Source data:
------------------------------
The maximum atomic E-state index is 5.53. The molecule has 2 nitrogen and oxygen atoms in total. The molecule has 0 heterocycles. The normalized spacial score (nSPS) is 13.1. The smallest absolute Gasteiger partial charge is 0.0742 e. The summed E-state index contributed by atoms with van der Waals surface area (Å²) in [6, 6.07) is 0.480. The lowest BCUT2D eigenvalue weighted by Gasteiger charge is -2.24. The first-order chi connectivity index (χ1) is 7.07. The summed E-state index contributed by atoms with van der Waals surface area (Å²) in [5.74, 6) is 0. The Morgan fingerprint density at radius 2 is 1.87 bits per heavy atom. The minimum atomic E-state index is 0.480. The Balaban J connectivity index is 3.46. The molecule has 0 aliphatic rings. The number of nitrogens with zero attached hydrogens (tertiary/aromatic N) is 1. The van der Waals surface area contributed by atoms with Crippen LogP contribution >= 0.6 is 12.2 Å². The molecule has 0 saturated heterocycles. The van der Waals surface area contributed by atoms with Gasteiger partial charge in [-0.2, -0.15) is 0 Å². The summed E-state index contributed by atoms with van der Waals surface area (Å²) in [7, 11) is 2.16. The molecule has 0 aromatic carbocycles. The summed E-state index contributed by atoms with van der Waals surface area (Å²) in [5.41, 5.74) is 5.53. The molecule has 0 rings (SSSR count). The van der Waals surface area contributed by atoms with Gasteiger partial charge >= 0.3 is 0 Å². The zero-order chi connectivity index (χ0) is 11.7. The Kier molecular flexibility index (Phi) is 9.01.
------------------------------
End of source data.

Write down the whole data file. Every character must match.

The maximum atomic E-state index is 5.53. The molecule has 2 nitrogen and oxygen atoms in total. The molecule has 0 heterocycles. The normalized spacial score (nSPS) is 13.1. The smallest absolute Gasteiger partial charge is 0.0742 e. The summed E-state index contributed by atoms with van der Waals surface area (Å²) in [6, 6.07) is 0.480. The lowest BCUT2D eigenvalue weighted by Gasteiger charge is -2.24. The first-order chi connectivity index (χ1) is 7.07. The summed E-state index contributed by atoms with van der Waals surface area (Å²) in [5.74, 6) is 0. The Morgan fingerprint density at radius 2 is 1.87 bits per heavy atom. The minimum atomic E-state index is 0.480. The Balaban J connectivity index is 3.46. The molecule has 0 aliphatic rings. The number of nitrogens with zero attached hydrogens (tertiary/aromatic N) is 1. The van der Waals surface area contributed by atoms with Crippen LogP contribution >= 0.6 is 12.2 Å². The molecule has 0 saturated heterocycles. The van der Waals surface area contributed by atoms with Gasteiger partial charge in [-0.2, -0.15) is 0 Å². The summed E-state index contributed by atoms with van der Waals surface area (Å²) in [7, 11) is 2.16. The molecule has 0 aromatic carbocycles. The summed E-state index contributed by atoms with van der Waals surface area (Å²) in [5.41, 5.74) is 5.53. The molecule has 0 rings (SSSR count). The van der Waals surface area contributed by atoms with Gasteiger partial charge >= 0.3 is 0 Å². The zero-order chi connectivity index (χ0) is 11.7. The Kier molecular flexibility index (Phi) is 9.01.